Troy’s first impression of Miss Sonia Orrincourt was of a whitish apparition that fluttered down the stairs from the far side of the gallery. Her progress was accompanied by a number of chirruping noises. As she reached the hall and crossed it, Troy saw that she wore a garment which even in the second act of a musical extravaganza would still have been remarkable. Troy supposed it was a negligée.
‘Well, for heaven’s sake,’ squeaked Miss Orrincourt, ‘look who’s here! Ceddie!’
She held out both her hands and Cedric took them. ‘You look too marvellous, Sonia,’ he cried. ‘Where did it come from?’
‘Darling, it’s a million years old. Oh, pardon me,’ said Miss Orrincourt, inclining towards Troy, ‘I didn’t see –’
Millamant stonily introduced her. Fenella and Paul, having moved away from the sofa, Miss Orrincourt sank into it. She extended her arms and wriggled her fingers. ‘Quick! Quick! Quick!’ she cried babyishly. ‘Sonia wants a d’ink.’
commentary: This is my contribution for Rich Westwood’s Crimes of the Century meme over at his Past Offences blog – the year for March is 1947.
I’ve been reading quite a few Marsh books over the past year, and would put this one at better than middling. There’s some very familiar territory here – the highly eccentric family is there in full, though not nearly so annoying as those blooming Lampreys, and I do like the way they all say 'T'uh!' all the time. But there’s a shortcut to their eccentricities, in that Troy (the inspector’s wife, famous artist, please keep up) is going down to stay with them, and is provided with a long essay on their foibles from old Alleyn-friend Nigel Bathgate. That seemed to me to be cheating – 'show not tell' and all that. This one is a theatrical family, another familiar Marsh trope, and Troy is to paint a portrait of Sir Henry Ancred, the patriarch. He has a large and complicated family, and has taken up with a much younger woman – Sonia, above – whom all consider to be common as muck. (Another character is described as MC, which I presume means middle-class, as opposed to the toff-ish Ancreds).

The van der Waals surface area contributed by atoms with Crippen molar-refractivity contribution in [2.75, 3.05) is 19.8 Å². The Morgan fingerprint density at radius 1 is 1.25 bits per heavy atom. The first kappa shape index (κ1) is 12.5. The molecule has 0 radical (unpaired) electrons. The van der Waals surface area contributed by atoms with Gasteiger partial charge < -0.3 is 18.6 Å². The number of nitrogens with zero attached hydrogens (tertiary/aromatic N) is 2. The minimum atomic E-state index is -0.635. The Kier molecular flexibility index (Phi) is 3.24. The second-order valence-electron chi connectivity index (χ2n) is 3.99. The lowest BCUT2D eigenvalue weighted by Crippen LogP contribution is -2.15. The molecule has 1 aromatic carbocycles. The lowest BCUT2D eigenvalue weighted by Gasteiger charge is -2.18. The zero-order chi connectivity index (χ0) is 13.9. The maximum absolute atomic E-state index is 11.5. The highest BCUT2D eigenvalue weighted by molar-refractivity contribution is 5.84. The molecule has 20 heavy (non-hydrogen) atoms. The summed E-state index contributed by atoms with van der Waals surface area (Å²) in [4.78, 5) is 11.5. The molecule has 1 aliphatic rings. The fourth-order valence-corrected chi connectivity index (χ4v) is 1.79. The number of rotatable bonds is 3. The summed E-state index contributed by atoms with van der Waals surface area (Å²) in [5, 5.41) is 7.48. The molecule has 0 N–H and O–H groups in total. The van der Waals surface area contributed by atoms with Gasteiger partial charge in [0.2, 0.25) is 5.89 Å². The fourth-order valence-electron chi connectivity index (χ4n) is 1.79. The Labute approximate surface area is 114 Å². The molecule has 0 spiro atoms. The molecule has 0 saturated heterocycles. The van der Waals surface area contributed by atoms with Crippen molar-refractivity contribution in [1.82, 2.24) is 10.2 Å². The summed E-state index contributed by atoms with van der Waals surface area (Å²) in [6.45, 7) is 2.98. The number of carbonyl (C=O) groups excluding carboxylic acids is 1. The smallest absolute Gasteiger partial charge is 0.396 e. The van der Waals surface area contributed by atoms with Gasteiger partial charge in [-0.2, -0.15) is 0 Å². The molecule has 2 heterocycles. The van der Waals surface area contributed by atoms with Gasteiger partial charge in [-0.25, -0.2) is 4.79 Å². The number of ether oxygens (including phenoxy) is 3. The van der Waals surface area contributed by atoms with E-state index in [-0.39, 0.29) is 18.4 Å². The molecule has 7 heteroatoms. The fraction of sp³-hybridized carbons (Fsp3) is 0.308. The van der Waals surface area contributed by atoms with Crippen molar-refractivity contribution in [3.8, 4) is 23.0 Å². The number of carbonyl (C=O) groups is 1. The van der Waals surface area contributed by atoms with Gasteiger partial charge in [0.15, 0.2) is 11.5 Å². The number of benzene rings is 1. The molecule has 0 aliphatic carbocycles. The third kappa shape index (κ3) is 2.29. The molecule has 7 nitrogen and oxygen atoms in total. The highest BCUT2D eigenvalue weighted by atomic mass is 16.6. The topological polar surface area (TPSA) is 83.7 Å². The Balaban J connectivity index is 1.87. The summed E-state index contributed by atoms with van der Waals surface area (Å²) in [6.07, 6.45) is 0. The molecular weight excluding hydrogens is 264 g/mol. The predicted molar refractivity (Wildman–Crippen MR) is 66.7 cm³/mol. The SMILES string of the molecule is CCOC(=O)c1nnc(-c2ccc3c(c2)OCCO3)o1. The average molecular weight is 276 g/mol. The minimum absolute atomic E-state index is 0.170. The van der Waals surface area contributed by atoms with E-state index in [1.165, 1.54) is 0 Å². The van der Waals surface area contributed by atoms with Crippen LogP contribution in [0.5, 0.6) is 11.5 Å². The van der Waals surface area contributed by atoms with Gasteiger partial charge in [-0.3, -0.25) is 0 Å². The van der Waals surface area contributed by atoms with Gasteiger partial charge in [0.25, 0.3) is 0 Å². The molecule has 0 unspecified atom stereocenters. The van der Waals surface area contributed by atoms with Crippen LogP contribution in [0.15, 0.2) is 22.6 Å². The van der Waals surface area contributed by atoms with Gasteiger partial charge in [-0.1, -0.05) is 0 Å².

There is a lot of funny business with wills, and relations being in and out of favour, and a murder quite late on. There is endless discussion of poisons which might or might not have been used – in fact the mechanics are probably fairly obvious to most readers, but that may be because we have all read Agatha Christie’s Pale Horse (published much later, 1961).
I’m sure Marsh researched the medical details, but she doesn’t seem to have looked too closely at legal matters: all wills are automatically invalidated on marriage, so under normal circs no-one would ever make a will shortly before his or her wedding, there would be no point. No-one seems to know that, including the venerable old family solicitor, and it would have taken some fun out of the back-and-forths here, and made some of the activities not impossible but extremely unlikely, given that a marriage is very much due to happen. There also seems to be an inheritance problem when it’s all over – but then the ending of the book IS extremely and disappointingly abrupt. Someone is arrested, and Alleyn kindly explains the murders to Troy, but we are given no clue as to what will happen to the rest of the Ancred family.
And while I am complaining, there is the usual Marsh dreadful failure in her depiction of a gay character – as ever it seems surprising when she moved in artistic and theatrical circles, and often shows a quite sympathetic or liberal side in other areas.
There is a spectacularly horrible child in this one, and much scorn shown towards ‘advanced’ child-rearing and Freudianism.
I did enjoy reading it, and the story gallops along very satisfactorily; though it seemed a shame that Marsh put so many different aspects of life into it, then just abandoned everything in the last chapter.
As a book of 1947 – well, Inspector Alleyn is coming back from having been away for several years (secret war work in NZ, see eg Colour Scheme). There is a school billeted onto the Ancreds in their stately home. But Marsh plainly couldn’t be bothered with rationing and shortages (still endemic in 1947) so gives an excuse for the Ancreds living a life of great luxury (grow their own veg, have plenty of wood on the estate for fires), with only the shortage of servants to complain about. It sounds something of a fairytale in fact.
In a post on an earlier Marsh book I considered the question of young women’s hats being called ‘caps’ – Troy duly appears in a red cap in this one. Talking about John Dickson Carr this week I commented on the frequent appearance of fur coats and fur collars – this is also true of Marsh. She started as she meant to go on in the first book, A Man Lay Dead, and we used this photo:
--- and there are plenty of references to furs in this one too. Interestingly, Sonia bought a fur coat second hand for £200. She thought it was dirt cheap: I thought that sounded a lot for 1947.
The picture at the top is from Kristine’s photostream, as is the photo of the ladies with fur collars.